Seattle

Things to do in Seattle

Searching for things to do in Seattle? Browse Travel + Leisure’s guide, which spotlights the scenic Washington city’s top attractions and activities, from Pioneer Square and Pike Place Market to Capitol Hill and Ballard Avenue. Whether you want to check out Seattle’s underground, stroll Olympic Sculpture Park, take a cruise on Puget Sound, ride the South Lake Union Trolley, or get far out of town and hike Mount Rainier, Travel + Leisure can lead the way.
With a reputation for being caffeinated and anti-establishment, Seattle’s less grungy side is also worth exploring. Some places like Discovery Park, the Seattle Art Museum, the REI flagship store, and the Space Needle need no introduction, but there are plenty of hidden hangouts, local institutions, and things to do in Seattle only insiders know about. Follow the vertical Tiger Mountain Trail for stunning views of Maple Valley and snowy peaks beyond; go for the best burgers and beer in town at King’s Hardware; shop for super-seasonal picnic fixings at University District Farmers Market; imbibe creative cocktails in a former opium den at Fu Kun Wu; or check out the latest in electronic art at McLeod Residence. Read on to find out more great ideas on what to do in Seattle.

With an inventory that’s Barnes & Noble-esque in scope, this venerable independent bookstore is a point of pride for Seattleites.

The museum pays tribute to native son and world-renowned glass artist Dale Chihuly, and surveys Pacific Northwest art from oils to jewelry.

Every Earth Day, the Procession of the Species parade, with participants colorfully dressed as birds, turtles, killer whales and more, weaves through downtown.

Windstar Cruises achieves a unique cruise experience with its three motorized sailing yachts. Who cares if the sails are computer operated? They still billow and are gorgeous, and there’s plenty of open deck space from which to enjoy them.

The boutique winery makes a firm Bordeaux blend called Chaleur Estate.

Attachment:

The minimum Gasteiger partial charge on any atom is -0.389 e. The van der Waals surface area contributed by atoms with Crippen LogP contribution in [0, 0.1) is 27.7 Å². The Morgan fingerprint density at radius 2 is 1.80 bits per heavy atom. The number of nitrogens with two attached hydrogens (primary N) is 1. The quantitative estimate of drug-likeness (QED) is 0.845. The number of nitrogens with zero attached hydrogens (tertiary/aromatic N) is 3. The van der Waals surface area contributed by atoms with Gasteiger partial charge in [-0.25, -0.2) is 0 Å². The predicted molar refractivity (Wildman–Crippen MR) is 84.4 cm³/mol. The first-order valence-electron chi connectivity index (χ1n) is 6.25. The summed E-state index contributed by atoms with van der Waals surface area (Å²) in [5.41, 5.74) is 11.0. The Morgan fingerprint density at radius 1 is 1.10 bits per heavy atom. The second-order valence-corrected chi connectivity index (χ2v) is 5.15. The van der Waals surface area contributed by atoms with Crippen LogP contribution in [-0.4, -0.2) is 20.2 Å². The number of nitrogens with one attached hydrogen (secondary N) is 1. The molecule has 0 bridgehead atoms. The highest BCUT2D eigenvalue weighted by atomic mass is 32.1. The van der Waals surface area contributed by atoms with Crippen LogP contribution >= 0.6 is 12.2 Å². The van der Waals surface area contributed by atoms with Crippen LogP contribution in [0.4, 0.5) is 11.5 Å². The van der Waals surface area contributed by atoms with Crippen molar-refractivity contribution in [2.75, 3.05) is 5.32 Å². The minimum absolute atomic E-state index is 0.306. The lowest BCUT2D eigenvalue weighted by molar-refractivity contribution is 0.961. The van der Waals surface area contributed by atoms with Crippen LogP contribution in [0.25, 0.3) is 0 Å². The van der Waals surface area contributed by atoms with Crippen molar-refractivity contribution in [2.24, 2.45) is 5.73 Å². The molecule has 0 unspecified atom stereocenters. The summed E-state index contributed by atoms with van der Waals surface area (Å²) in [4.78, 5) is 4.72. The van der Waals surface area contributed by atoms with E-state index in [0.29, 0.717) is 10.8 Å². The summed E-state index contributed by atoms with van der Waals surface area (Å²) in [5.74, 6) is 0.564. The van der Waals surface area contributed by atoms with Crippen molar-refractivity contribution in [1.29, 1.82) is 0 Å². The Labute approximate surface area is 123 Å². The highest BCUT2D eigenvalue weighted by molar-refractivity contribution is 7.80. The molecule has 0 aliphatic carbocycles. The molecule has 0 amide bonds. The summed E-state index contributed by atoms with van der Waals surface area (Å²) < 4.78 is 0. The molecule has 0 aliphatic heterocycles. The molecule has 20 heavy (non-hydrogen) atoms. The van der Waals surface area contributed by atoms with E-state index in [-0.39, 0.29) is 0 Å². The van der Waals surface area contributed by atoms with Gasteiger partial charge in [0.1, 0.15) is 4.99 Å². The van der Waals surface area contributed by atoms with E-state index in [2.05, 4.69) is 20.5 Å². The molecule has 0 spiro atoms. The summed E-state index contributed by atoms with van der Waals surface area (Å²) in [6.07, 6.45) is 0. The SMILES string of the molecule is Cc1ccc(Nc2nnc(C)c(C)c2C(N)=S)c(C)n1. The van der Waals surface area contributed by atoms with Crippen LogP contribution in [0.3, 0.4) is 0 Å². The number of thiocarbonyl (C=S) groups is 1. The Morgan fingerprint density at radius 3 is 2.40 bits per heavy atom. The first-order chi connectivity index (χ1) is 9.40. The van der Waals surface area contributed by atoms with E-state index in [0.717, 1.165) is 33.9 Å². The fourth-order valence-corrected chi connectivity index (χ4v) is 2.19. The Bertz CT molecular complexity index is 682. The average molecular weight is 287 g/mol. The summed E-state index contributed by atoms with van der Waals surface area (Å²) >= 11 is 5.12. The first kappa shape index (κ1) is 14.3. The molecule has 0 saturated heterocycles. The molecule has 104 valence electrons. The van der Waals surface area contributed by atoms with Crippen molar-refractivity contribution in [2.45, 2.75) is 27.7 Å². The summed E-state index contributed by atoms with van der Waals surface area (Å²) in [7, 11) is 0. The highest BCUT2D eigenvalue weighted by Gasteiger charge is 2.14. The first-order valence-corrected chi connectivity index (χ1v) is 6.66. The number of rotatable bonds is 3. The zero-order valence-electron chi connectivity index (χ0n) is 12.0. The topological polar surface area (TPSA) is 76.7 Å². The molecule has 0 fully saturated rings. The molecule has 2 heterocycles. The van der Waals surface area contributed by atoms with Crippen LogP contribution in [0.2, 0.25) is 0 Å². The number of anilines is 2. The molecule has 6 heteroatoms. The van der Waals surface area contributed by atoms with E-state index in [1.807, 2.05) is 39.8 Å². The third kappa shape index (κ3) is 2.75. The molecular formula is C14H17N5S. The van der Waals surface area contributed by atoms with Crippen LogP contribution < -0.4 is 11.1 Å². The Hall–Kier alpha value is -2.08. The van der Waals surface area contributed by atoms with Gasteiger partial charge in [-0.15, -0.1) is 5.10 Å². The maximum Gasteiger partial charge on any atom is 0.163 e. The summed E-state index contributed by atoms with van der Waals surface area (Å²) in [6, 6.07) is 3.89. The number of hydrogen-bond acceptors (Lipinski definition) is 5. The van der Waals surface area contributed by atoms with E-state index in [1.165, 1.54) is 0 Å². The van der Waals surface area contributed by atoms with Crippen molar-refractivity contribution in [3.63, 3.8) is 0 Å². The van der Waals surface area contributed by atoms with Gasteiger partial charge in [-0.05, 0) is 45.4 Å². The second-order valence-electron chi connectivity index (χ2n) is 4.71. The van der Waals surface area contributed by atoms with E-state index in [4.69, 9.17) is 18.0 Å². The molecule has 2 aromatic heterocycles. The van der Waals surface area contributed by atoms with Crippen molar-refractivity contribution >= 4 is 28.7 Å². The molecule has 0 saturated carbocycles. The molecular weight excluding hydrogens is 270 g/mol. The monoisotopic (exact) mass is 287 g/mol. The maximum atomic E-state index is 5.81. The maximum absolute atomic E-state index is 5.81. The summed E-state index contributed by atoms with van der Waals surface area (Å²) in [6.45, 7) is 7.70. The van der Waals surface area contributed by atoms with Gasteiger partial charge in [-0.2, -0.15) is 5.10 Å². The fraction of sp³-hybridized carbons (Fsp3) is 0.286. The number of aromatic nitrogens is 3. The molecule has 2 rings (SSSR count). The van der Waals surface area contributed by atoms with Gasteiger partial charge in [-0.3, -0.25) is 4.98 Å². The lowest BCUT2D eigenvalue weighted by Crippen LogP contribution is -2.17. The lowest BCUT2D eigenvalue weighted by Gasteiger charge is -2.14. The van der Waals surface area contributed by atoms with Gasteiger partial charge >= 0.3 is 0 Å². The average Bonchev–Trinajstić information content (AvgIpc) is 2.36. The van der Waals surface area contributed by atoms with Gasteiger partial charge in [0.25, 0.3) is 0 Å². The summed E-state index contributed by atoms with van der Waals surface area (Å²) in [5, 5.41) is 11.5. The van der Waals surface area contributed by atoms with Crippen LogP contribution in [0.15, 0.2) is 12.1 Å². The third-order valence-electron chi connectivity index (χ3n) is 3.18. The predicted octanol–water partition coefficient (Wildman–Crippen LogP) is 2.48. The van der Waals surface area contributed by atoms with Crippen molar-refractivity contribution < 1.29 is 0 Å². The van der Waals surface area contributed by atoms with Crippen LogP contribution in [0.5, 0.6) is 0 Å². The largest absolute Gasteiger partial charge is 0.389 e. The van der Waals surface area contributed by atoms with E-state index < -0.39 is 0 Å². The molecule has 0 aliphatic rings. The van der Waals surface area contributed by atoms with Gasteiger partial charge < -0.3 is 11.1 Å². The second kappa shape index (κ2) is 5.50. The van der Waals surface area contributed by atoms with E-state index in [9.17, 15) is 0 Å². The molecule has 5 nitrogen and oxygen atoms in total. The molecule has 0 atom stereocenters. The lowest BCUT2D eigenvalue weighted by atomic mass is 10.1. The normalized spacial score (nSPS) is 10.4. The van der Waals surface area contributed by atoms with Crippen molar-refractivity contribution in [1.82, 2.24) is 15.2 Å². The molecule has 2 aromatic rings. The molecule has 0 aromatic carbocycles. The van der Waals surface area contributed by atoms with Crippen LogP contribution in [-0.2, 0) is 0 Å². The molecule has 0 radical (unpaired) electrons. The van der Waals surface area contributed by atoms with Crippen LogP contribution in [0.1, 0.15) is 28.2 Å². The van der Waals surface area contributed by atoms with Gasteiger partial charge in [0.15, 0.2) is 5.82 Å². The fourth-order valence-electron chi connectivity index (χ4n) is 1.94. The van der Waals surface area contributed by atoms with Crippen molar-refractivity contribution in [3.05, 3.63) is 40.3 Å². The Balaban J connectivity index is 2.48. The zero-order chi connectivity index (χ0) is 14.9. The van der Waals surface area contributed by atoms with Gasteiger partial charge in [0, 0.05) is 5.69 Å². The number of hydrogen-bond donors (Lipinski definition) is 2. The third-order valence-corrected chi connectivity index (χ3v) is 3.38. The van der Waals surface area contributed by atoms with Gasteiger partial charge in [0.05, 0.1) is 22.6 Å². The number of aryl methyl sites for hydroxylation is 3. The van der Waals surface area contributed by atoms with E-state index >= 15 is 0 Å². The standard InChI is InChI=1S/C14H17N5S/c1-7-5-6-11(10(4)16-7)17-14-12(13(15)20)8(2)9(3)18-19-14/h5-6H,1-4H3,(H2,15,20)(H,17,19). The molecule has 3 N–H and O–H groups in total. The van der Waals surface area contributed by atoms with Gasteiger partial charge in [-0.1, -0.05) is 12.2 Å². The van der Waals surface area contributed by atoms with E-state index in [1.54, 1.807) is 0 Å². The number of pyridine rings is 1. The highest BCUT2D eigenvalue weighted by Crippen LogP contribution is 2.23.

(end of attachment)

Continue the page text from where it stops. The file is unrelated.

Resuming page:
Hard-core kayakers head for the islands of Puget Sound, but more casual paddlers can explore plenty of gorgeous waterways right within Seattle’s city limits.

For an aquatic perspective of Gig Harbor, rent a kayak, canoe, paddleboat, or powerboat. For more surefooted types, there's also the relatively newer sport of paddleboarding. Guided and non-guided excursions are available, in addition to lessons and a kayak camp for kids.

Hand-blown glass votives are the only thing for sale at this 5,700-square-foot studio/boutique in the Madrona neighborhood. Founder Lee Rhodes discovered glassblowing as a form of spiritual renewal in 2001, when she was battling a rare form of lung cancer.

Located in Seattle’s historic Pike Place Market, Beecher’s Handmade Cheese is sometimes called a “living museum” where visitors watch 21st-century cheese makers use 5,000-year-old recipes.

Co-owners Greg Lundgren and Jeff Scott had virtually no bar experience when they opened their hybrid watering hole and art gallery back in 2005.

As New York has the Empire State Building and Paris has the Eiffel Tower, Seattle has the Space Needle. Built in 1962 for the World’s Fair, the futuristic tower has been hovering over the expanding skyline like an inquisitive UFO ever since.

Bring a flashlight on the Iron Horse Trail, which parallels old railroad tracks and includes a tunnel that goes underneath the pass.

Harlequin Productions draws theatergoers to its unconventional shows here.